Lonely cycling in the basement doesn’t have to be. Smart ergometers make cardio training attractive. TechStage showcases inexpensive alternatives to Peloton.
Winter time is the tough season for cyclists. Alone in the basement on the old exercise bike until the wallpaper pattern has burned into the retina is boring. Or not? Smart devices are set to revolutionize endurance training. This not only strengthens your cardiovascular system, but also provides more motivation with the connection to virtual worlds and networking with others.
The new generation of equipment wants to combine an interactive cycling experience with classic endurance training. In contrast to treadmills, these are easier on the joints and a sweaty and more entertaining alternative to the cross trainer. The software and hardware has improved a lot and is rapidly being further developed. There are options for all types of training needs and budgets. In this guide, we take a closer look at some of the best fitness equipment for working out.
Ergometer, exercise bike or indoor cycle?
The terms ergometer and exercise bike are often used as synonyms. In fact, there are technical differences and even different standards in the EU. Classic exercise bikes use a manual or electronic magnetic braking system to adjust the resistance. The resistance changes as the magnet approaches the flywheel. This usually happens in different stages. An exercise bike is limited to basic functions and is therefore cheaper and better suited for beginners.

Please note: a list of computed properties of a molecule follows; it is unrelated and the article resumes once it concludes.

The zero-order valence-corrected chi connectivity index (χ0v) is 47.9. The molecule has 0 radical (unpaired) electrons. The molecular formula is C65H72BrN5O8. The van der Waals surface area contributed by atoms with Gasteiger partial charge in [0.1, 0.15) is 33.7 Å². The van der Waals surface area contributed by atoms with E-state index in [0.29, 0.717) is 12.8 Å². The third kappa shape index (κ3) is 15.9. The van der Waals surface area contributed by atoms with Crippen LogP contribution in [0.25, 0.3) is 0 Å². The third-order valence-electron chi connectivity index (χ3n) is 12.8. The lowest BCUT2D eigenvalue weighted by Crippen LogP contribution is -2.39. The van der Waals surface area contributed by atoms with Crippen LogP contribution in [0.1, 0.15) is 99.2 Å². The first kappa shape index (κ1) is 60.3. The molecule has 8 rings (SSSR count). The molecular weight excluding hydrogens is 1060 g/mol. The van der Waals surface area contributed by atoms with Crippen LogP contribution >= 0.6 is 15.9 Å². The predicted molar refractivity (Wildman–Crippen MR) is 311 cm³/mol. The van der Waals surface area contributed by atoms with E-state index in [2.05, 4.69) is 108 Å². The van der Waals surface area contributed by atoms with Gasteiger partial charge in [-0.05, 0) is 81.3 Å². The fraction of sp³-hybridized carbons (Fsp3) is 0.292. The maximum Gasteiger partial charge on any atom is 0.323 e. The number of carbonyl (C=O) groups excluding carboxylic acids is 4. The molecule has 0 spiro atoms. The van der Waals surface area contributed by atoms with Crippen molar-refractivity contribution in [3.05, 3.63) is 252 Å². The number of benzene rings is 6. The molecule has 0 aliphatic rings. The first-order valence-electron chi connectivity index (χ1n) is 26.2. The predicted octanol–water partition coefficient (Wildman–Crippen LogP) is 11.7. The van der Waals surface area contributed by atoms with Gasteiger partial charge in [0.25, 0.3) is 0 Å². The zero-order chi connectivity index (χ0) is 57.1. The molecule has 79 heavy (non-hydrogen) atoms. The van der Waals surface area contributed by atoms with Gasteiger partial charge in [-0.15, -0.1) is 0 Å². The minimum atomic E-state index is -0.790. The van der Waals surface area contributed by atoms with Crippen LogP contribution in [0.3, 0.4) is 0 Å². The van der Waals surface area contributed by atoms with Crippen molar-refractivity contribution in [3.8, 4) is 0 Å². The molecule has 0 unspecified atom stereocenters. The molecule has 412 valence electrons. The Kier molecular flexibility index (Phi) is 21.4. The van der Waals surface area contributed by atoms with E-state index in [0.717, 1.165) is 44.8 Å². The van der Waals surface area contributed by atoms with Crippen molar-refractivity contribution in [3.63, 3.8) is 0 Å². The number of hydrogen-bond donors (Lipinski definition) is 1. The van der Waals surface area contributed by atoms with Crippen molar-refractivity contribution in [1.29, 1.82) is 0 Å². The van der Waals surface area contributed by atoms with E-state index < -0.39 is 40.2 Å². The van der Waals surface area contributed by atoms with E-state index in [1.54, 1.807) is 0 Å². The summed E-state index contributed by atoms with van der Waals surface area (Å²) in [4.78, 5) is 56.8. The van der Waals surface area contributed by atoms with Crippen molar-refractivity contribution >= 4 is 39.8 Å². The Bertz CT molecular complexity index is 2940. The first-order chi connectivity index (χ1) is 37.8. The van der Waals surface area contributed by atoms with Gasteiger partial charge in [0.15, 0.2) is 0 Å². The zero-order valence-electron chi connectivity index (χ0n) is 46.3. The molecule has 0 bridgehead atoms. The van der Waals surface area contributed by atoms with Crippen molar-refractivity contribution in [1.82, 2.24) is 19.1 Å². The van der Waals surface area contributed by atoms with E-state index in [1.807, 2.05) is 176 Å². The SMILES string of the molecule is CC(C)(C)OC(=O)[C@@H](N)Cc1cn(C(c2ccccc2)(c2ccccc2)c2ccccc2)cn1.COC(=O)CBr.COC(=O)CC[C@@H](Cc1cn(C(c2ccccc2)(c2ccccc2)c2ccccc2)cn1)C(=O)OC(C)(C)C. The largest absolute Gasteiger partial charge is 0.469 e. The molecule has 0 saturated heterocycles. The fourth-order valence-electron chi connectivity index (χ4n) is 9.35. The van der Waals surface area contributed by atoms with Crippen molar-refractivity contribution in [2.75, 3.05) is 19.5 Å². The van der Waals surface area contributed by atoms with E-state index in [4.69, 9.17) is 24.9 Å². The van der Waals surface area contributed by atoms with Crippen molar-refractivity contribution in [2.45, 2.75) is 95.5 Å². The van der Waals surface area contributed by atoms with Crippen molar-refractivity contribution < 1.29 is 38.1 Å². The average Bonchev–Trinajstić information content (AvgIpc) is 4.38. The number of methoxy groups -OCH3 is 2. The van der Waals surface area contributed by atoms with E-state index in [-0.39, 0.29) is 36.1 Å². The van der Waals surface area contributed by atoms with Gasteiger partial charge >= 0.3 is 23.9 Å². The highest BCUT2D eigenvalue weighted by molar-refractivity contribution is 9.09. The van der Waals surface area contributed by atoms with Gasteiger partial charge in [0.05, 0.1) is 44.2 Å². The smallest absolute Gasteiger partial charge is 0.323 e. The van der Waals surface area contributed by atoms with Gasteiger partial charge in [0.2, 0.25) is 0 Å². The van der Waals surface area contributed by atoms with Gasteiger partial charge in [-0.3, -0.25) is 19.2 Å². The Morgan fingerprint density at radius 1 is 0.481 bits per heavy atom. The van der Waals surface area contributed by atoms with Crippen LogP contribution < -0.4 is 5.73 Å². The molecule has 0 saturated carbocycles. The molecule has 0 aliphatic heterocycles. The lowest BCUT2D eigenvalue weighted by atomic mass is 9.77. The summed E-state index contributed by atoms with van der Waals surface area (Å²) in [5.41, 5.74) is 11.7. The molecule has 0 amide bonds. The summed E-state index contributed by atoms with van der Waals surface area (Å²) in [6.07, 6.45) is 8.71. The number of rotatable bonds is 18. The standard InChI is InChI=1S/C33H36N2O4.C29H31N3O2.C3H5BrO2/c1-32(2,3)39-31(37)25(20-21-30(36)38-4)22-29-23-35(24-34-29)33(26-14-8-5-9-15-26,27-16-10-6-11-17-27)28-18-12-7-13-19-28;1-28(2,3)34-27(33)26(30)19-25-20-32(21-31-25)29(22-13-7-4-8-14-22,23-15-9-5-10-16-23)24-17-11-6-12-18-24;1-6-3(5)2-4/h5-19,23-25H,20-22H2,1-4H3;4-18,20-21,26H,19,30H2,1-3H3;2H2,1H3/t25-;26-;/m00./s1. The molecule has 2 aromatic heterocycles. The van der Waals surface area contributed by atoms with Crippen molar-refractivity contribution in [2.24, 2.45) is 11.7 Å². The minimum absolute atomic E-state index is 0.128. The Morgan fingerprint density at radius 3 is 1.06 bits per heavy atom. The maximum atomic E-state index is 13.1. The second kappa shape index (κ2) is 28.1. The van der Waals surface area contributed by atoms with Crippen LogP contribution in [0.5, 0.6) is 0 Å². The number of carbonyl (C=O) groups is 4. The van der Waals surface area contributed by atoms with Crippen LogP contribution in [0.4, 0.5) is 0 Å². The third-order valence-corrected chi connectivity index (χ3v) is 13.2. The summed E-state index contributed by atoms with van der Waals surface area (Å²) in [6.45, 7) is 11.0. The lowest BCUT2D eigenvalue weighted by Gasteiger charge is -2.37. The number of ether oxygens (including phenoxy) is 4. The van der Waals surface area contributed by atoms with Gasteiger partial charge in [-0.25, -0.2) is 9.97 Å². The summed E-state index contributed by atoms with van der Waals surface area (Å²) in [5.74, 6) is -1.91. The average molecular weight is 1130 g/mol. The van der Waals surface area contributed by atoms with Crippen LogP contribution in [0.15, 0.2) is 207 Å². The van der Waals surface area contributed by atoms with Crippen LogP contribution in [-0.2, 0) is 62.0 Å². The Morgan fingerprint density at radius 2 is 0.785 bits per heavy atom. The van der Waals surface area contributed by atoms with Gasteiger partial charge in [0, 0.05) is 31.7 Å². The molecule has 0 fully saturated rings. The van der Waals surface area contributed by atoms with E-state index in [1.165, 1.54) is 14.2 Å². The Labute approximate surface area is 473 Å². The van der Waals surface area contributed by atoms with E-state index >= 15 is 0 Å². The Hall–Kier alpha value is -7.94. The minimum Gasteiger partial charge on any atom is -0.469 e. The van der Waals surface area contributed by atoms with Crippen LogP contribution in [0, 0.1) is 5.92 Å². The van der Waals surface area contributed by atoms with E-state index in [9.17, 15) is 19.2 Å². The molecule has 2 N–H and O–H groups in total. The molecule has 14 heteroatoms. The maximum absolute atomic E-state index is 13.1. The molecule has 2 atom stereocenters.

An ergometer uses an electronically controlled magnetic brake. This can be continuously and precisely adjusted in watts. The set resistance adapts to the cadence. The maximum resistance that can be achieved is significantly higher than with home trainers. The precise control of the resistance also allows gentle cardiovascular training.
An indoor cycle is a rather spartan training device. The resistance control is done manually. The advantage: If you take part in a spinning training session via video, you can adjust the strength quickly and easily.
Inexpensive models for beginners from 120 euros
Anyone who can do without the networked, virtual journey with others will find an inexpensive alternative for less than 300 euros. Most devices use a computer with an LCD. This shows the distance covered, the estimated calorie consumption and the selected resistance or training program.
An important criterion when buying is the flywheel mass of the impeller. The higher, the better and smoother the device runs. A flywheel mass of at least 5 kg is recommended. If you want to connect your ergometer to a fitness tracker or pulse belt, you need a model with Bluetooth. Corresponding models are already available for prices starting at 350 euros.
Foldable exercise bikes are particularly space-saving and therefore ideal for small apartments. Models such as the Ultrasport F-Bike, the Sportstech X100-B or the X-Bike from UNO are available from 120 euros, but these are less stable and usually only have a 2 to 4 kg flywheel.